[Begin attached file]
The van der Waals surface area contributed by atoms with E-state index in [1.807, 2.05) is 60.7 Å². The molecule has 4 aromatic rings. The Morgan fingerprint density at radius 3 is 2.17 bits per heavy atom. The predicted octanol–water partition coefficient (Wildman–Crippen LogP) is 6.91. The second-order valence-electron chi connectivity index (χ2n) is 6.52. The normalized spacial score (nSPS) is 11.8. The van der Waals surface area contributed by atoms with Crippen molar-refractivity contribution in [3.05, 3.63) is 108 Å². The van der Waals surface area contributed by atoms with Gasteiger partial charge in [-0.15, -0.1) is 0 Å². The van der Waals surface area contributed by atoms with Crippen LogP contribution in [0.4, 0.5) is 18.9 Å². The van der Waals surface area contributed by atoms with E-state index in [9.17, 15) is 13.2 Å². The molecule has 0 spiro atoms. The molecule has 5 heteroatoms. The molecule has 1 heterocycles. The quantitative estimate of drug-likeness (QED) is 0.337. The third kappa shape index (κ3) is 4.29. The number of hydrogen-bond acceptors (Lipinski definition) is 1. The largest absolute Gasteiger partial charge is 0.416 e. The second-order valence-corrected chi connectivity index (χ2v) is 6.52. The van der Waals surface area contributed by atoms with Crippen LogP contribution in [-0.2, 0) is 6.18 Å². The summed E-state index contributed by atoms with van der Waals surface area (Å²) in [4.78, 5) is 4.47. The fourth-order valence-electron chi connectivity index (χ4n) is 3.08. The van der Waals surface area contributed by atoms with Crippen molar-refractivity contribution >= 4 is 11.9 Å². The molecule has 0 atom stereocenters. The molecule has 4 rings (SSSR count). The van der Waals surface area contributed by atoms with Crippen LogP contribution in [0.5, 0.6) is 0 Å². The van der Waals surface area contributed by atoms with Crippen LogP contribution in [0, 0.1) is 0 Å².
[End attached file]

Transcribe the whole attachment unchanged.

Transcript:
The van der Waals surface area contributed by atoms with E-state index in [1.807, 2.05) is 60.7 Å². The molecule has 4 aromatic rings. The Morgan fingerprint density at radius 3 is 2.17 bits per heavy atom. The predicted octanol–water partition coefficient (Wildman–Crippen LogP) is 6.91. The second-order valence-electron chi connectivity index (χ2n) is 6.52. The normalized spacial score (nSPS) is 11.8. The van der Waals surface area contributed by atoms with Crippen molar-refractivity contribution in [3.05, 3.63) is 108 Å². The van der Waals surface area contributed by atoms with Gasteiger partial charge in [-0.15, -0.1) is 0 Å². The van der Waals surface area contributed by atoms with Crippen LogP contribution in [0.4, 0.5) is 18.9 Å². The van der Waals surface area contributed by atoms with E-state index in [9.17, 15) is 13.2 Å². The molecule has 0 spiro atoms. The molecule has 5 heteroatoms. The molecule has 1 heterocycles. The quantitative estimate of drug-likeness (QED) is 0.337. The third kappa shape index (κ3) is 4.29. The number of hydrogen-bond acceptors (Lipinski definition) is 1. The largest absolute Gasteiger partial charge is 0.416 e. The second-order valence-corrected chi connectivity index (χ2v) is 6.52. The van der Waals surface area contributed by atoms with Crippen LogP contribution in [-0.2, 0) is 6.18 Å². The summed E-state index contributed by atoms with van der Waals surface area (Å²) in [4.78, 5) is 4.47. The fourth-order valence-electron chi connectivity index (χ4n) is 3.08. The van der Waals surface area contributed by atoms with Crippen molar-refractivity contribution >= 4 is 11.9 Å². The molecule has 0 atom stereocenters. The molecule has 4 rings (SSSR count). The van der Waals surface area contributed by atoms with Crippen LogP contribution in [0.5, 0.6) is 0 Å². The van der Waals surface area contributed by atoms with Crippen LogP contribution in [0, 0.1) is 0 Å².